• @Erfisflat So you think we shouldn't have a death sentence because we should use the money on rehab instead.

    Am I right?
  • ErfisflatErfisflat 465 PtsPremium Member
    Premium Member
    1Hacker0 said:
    @Erfisflat So you think we shouldn't have a death sentence because we should use the money on rehab instead.

    Am I right?
    I mean you're oversimplifying a very complicated system. The death penalty isn't saving any money, and it isn't preventing crime in any way. Killing a person shouldn't be legal. It's the first and most important commandment. You can't get any more obvious.
    "Don't just teach your children to read, teach them to question what they read. Teach them to question everything." George Carlin 

    Pseudoscience: noun; a collection of beliefs or practices mistakenly regarded as being based on scientific method.

    Scientific method: noun; a method of procedure that has characterized natural science since the 17th century, consisting in systematic observation, measurement, and experiment, and the formulation, testing, and modification of hypotheses.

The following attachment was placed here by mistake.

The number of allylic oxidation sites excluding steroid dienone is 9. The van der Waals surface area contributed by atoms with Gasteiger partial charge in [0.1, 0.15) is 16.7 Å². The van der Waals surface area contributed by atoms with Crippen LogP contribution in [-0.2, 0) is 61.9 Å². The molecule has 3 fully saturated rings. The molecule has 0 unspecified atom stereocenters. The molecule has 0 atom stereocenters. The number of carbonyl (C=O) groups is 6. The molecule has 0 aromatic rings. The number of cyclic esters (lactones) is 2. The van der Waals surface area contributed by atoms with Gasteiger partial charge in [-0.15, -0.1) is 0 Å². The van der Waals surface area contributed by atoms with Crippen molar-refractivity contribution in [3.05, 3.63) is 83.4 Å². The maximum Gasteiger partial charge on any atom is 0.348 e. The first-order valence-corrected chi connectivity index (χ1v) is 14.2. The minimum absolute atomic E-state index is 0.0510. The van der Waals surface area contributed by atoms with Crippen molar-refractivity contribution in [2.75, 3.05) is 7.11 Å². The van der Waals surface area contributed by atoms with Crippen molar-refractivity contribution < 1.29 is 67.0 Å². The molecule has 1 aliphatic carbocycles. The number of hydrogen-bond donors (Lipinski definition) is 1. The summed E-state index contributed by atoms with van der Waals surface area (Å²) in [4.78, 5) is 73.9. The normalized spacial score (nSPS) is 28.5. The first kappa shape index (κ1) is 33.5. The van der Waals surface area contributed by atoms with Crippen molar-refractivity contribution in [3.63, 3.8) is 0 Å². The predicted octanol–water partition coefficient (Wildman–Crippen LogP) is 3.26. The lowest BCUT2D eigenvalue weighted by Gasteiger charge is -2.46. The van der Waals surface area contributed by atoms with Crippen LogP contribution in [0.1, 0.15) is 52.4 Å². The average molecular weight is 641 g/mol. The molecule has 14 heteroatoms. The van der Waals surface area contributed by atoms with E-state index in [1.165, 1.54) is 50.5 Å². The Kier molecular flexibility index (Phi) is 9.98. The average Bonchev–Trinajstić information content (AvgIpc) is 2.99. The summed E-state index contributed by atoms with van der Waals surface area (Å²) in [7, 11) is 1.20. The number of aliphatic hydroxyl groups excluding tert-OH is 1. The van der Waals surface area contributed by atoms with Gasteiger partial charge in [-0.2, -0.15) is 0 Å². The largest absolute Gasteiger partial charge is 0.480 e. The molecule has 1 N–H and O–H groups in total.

• @Erfisflat The death penalty isn't about saving money or preventing crime. It is about justice.

    Is it moral to kill a person who committed genocide?
  • VaulkVaulk 239 Pts
    @Fredsnephew,

    Man that got me right in the feelers!  A VERY well posed argument my friend.  I would offer though, that there is a distinction between killing and murder.  If killing a Murderer was to be considered Murder itself... then killing in self-defense would be considered Murder.

    In the end my simple opinion is that...if you Murder someone...I won't waste an ounce of effort more than I absolutely have to to make sure you don't do it again...if that means killing you instead of creating a national institution of free living for criminals...then so be it.